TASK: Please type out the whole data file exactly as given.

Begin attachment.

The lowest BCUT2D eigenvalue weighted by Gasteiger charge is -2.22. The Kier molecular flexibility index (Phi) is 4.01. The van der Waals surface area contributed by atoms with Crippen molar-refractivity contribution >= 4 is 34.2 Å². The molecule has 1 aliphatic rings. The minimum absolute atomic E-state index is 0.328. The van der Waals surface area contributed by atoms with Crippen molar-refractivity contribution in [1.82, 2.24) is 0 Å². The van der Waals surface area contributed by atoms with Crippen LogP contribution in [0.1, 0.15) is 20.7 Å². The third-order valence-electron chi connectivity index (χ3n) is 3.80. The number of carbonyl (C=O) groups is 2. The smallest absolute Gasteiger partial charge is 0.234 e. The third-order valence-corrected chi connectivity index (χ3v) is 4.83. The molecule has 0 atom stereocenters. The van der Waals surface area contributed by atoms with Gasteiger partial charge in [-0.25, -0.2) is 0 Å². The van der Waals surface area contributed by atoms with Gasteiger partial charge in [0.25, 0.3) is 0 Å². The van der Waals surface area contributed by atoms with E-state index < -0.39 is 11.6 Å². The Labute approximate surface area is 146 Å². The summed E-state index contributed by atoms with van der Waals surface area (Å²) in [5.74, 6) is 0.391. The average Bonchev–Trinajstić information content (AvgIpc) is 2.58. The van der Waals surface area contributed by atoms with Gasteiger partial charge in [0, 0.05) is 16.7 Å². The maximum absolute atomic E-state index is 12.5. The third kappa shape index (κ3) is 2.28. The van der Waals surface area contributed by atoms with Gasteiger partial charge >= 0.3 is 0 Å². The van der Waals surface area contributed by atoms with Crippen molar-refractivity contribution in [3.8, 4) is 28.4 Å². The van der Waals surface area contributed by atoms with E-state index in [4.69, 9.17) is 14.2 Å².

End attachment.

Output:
The lowest BCUT2D eigenvalue weighted by Gasteiger charge is -2.22. The Kier molecular flexibility index (Phi) is 4.01. The van der Waals surface area contributed by atoms with Crippen molar-refractivity contribution >= 4 is 34.2 Å². The molecule has 1 aliphatic rings. The minimum absolute atomic E-state index is 0.328. The van der Waals surface area contributed by atoms with Crippen molar-refractivity contribution in [1.82, 2.24) is 0 Å². The van der Waals surface area contributed by atoms with Crippen LogP contribution in [0.1, 0.15) is 20.7 Å². The third-order valence-electron chi connectivity index (χ3n) is 3.80. The number of carbonyl (C=O) groups is 2. The smallest absolute Gasteiger partial charge is 0.234 e. The third-order valence-corrected chi connectivity index (χ3v) is 4.83. The molecule has 0 atom stereocenters. The van der Waals surface area contributed by atoms with Gasteiger partial charge in [-0.25, -0.2) is 0 Å². The van der Waals surface area contributed by atoms with Gasteiger partial charge in [0.25, 0.3) is 0 Å². The van der Waals surface area contributed by atoms with E-state index < -0.39 is 11.6 Å². The Labute approximate surface area is 146 Å². The summed E-state index contributed by atoms with van der Waals surface area (Å²) in [5.74, 6) is 0.391. The average Bonchev–Trinajstić information content (AvgIpc) is 2.58. The van der Waals surface area contributed by atoms with Gasteiger partial charge in [0, 0.05) is 16.7 Å². The maximum absolute atomic E-state index is 12.5. The third kappa shape index (κ3) is 2.28. The van der Waals surface area contributed by atoms with Gasteiger partial charge >= 0.3 is 0 Å². The van der Waals surface area contributed by atoms with Crippen molar-refractivity contribution in [3.8, 4) is 28.4 Å². The van der Waals surface area contributed by atoms with E-state index in [4.69, 9.17) is 14.2 Å².